Many in Roswell may worry about encountering a drunk driver on the road, yet a distracted driver can be just as dangerous. Driving distractions are not limited to cell phones; something as simple as eating while driving can make a motorist dangerous to others. Indeed, information compiled through a collaboration between The Auto Alliance and The American Academy of Orthopaedic Surgeons shows that those who eat and drink behind the wheel are 3.6 times more likely to be involved in an accident than those who do not.
Eating seems like such a natural action to most, yet it requires more attention and effort than one might think. Hands are needed to grasp food (meaning that they are not on the steering wheel) and one's vision and attention are required to avoid spills. While the distractions that come with eating might be momentary, they take more than enough time to draw one's attention from the road ahead and potentially place others at risk.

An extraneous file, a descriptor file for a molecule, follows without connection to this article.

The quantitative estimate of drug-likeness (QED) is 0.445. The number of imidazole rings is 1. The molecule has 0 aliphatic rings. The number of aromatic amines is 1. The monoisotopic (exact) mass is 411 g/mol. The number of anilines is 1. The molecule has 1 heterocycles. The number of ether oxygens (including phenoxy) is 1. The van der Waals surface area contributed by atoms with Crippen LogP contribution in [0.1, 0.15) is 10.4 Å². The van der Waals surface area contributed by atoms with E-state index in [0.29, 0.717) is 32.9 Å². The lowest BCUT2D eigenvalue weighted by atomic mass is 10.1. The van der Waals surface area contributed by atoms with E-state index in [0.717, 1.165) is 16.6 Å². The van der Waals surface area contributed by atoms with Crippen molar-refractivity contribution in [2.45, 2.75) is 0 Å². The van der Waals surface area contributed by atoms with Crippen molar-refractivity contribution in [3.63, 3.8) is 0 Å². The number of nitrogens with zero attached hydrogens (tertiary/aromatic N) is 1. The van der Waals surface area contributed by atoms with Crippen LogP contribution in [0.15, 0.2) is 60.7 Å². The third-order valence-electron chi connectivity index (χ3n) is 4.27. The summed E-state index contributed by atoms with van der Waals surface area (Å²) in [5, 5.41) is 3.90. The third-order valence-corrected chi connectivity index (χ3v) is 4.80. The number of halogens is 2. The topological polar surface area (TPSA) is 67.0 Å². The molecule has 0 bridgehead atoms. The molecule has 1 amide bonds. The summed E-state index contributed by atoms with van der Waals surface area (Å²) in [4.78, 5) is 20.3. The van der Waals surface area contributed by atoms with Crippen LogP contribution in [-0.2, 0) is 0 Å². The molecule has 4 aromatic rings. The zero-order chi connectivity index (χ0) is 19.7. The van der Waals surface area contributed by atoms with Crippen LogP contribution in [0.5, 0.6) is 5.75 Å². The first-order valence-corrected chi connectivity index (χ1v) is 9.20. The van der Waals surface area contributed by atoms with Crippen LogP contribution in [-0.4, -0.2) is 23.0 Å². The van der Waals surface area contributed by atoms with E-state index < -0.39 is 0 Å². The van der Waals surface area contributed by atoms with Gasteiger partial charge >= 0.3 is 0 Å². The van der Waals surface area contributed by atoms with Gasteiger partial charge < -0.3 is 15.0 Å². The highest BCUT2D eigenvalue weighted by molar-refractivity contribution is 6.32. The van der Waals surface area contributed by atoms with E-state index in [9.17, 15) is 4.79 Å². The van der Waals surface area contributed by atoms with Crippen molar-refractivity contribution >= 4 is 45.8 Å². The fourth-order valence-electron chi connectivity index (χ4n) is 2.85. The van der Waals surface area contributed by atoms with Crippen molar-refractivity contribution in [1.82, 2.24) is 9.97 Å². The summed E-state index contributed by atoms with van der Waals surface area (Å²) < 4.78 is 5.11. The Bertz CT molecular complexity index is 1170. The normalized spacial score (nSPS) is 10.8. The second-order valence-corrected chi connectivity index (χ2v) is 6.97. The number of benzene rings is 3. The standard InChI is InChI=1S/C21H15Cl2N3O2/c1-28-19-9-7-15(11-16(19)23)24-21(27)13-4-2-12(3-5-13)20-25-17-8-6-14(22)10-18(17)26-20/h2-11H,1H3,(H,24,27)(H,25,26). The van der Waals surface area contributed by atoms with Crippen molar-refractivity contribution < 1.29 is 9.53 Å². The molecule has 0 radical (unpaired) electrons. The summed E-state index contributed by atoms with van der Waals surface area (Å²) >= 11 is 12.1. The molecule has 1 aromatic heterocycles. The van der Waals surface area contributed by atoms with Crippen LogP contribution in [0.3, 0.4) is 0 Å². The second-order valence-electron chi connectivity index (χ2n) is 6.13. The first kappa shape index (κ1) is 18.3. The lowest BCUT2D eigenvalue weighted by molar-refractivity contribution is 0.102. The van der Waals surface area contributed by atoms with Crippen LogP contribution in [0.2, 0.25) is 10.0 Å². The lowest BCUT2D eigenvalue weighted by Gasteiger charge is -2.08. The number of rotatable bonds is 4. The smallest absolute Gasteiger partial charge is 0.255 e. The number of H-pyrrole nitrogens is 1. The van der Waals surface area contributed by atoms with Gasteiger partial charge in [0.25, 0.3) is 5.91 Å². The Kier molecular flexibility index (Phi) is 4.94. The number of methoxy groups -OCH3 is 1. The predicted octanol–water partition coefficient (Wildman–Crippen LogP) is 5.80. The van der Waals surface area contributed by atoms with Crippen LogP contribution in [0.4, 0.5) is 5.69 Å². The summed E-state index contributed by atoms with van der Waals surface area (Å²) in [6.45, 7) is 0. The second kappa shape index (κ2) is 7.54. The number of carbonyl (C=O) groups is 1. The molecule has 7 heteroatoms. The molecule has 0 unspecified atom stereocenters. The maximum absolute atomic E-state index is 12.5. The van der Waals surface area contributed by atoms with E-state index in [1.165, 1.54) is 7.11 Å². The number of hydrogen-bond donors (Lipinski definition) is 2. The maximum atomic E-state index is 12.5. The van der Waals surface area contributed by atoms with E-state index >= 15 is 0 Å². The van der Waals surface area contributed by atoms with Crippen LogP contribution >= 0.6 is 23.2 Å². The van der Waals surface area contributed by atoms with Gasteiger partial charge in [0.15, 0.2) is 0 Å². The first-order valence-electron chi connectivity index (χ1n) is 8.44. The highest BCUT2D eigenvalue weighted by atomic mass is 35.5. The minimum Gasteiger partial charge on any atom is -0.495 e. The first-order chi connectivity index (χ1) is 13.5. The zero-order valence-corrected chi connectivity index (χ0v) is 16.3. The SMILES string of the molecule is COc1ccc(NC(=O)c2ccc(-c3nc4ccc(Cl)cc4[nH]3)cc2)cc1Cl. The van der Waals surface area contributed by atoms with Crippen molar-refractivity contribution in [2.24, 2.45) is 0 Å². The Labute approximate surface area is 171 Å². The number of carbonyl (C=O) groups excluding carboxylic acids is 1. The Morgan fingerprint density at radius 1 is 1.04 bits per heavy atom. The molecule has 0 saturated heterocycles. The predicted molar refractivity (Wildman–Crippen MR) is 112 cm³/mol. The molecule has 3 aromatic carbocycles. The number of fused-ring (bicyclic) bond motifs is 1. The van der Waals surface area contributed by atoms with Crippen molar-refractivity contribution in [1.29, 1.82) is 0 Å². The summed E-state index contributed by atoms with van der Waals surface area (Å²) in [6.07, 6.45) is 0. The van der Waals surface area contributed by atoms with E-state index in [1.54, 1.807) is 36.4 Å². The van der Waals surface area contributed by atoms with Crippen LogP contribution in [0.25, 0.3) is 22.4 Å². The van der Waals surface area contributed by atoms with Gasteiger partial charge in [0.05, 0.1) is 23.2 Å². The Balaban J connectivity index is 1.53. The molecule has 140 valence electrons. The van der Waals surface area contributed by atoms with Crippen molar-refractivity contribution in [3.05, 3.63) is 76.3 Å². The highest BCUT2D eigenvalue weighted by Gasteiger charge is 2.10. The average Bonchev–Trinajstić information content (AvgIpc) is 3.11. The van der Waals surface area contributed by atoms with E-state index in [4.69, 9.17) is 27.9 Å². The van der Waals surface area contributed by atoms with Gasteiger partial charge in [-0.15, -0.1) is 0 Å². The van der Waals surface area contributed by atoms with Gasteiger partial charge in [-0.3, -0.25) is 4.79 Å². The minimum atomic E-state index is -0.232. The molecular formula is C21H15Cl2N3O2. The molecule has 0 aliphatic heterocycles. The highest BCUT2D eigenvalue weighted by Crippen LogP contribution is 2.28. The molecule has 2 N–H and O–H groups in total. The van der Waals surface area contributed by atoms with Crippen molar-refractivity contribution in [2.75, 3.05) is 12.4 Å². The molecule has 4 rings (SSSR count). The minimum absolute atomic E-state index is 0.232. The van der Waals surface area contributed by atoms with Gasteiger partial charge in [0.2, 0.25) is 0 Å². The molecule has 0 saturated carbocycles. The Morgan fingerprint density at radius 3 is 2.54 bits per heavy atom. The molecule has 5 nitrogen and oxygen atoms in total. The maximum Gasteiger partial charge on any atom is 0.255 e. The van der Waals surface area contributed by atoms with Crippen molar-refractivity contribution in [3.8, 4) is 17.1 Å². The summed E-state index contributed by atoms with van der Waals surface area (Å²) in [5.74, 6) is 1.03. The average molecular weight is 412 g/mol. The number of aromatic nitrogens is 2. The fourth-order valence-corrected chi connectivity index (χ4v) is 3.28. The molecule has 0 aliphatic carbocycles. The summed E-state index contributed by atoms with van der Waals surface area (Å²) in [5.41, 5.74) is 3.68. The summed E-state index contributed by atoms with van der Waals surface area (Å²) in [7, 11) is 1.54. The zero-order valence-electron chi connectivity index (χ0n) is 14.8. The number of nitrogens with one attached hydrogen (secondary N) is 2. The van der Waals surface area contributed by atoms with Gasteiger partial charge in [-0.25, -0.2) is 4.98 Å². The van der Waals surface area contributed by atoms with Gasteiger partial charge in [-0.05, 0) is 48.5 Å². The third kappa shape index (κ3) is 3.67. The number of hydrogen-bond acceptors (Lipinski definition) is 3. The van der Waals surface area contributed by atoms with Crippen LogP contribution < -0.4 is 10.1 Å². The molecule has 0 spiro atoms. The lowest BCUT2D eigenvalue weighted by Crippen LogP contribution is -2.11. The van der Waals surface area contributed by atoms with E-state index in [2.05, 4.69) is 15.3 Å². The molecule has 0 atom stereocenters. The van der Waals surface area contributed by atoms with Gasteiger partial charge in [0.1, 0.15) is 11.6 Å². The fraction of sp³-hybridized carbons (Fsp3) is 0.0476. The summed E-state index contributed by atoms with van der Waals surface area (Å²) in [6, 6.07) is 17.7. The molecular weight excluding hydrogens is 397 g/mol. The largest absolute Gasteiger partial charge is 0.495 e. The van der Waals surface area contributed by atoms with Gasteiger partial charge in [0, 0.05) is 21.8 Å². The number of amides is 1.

Yet what makes eating and driving unique from the other forms of driving distractions is its prevalence. According to the website Drive-Safely.net, 70 percent of people admit to eating while driving. This statistic shows just how little the dangers that can come from this activity are truly appreciated.
While eating while driving may not net one criminal charges, it may be a factor in assigning liability for an accident. People involved in collisions caused by others should consider the circumstances to determine if distractions caused by eating may have indeed been a factor. Food-related collisions occur most often in the morning (as commuters are heading to work). Spills on clothing or vehicle upholstery may be another sign that a driver was eating (as are empty food wrappers on a vehicle's seats or floors).